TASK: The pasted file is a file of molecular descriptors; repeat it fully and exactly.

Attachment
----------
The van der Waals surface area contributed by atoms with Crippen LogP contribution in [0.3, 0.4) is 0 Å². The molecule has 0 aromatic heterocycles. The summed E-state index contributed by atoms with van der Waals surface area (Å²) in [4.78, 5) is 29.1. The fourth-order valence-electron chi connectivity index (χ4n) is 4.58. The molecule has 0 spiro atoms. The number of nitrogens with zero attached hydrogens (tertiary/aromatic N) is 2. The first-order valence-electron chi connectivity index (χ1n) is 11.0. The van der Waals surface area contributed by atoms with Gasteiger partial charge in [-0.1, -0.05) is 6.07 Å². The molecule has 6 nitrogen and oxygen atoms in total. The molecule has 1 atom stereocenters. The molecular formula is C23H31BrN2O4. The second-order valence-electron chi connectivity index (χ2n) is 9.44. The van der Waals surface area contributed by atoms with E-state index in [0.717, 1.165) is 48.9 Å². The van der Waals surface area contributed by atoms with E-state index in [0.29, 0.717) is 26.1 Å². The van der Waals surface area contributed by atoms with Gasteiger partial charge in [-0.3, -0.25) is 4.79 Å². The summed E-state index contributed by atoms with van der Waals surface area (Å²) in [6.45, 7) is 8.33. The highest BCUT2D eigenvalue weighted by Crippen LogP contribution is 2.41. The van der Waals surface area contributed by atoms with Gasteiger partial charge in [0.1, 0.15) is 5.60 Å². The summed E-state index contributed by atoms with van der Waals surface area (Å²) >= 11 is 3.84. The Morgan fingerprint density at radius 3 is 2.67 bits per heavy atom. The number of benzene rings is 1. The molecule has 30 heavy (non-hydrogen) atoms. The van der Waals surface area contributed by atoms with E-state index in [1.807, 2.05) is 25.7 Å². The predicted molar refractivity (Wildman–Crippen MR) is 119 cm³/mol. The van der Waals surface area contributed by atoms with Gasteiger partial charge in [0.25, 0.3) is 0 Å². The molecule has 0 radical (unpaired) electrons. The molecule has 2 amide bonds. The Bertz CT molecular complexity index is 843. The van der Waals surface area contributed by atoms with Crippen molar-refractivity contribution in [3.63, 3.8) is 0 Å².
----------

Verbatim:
The van der Waals surface area contributed by atoms with Crippen LogP contribution in [0.3, 0.4) is 0 Å². The molecule has 0 aromatic heterocycles. The summed E-state index contributed by atoms with van der Waals surface area (Å²) in [4.78, 5) is 29.1. The fourth-order valence-electron chi connectivity index (χ4n) is 4.58. The molecule has 0 spiro atoms. The number of nitrogens with zero attached hydrogens (tertiary/aromatic N) is 2. The first-order valence-electron chi connectivity index (χ1n) is 11.0. The van der Waals surface area contributed by atoms with Gasteiger partial charge in [-0.1, -0.05) is 6.07 Å². The molecule has 6 nitrogen and oxygen atoms in total. The molecule has 1 atom stereocenters. The molecular formula is C23H31BrN2O4. The second-order valence-electron chi connectivity index (χ2n) is 9.44. The van der Waals surface area contributed by atoms with E-state index in [0.717, 1.165) is 48.9 Å². The van der Waals surface area contributed by atoms with E-state index in [0.29, 0.717) is 26.1 Å². The van der Waals surface area contributed by atoms with Gasteiger partial charge in [-0.3, -0.25) is 4.79 Å². The summed E-state index contributed by atoms with van der Waals surface area (Å²) in [6.45, 7) is 8.33. The highest BCUT2D eigenvalue weighted by Crippen LogP contribution is 2.41. The van der Waals surface area contributed by atoms with Gasteiger partial charge in [0.1, 0.15) is 5.60 Å². The summed E-state index contributed by atoms with van der Waals surface area (Å²) >= 11 is 3.84. The Morgan fingerprint density at radius 3 is 2.67 bits per heavy atom. The number of benzene rings is 1. The molecule has 30 heavy (non-hydrogen) atoms. The van der Waals surface area contributed by atoms with E-state index in [1.807, 2.05) is 25.7 Å². The predicted molar refractivity (Wildman–Crippen MR) is 119 cm³/mol. The van der Waals surface area contributed by atoms with Gasteiger partial charge in [0.25, 0.3) is 0 Å². The molecule has 0 radical (unpaired) electrons. The molecule has 2 amide bonds. The Bertz CT molecular complexity index is 843. The van der Waals surface area contributed by atoms with Crippen molar-refractivity contribution in [3.63, 3.8) is 0 Å².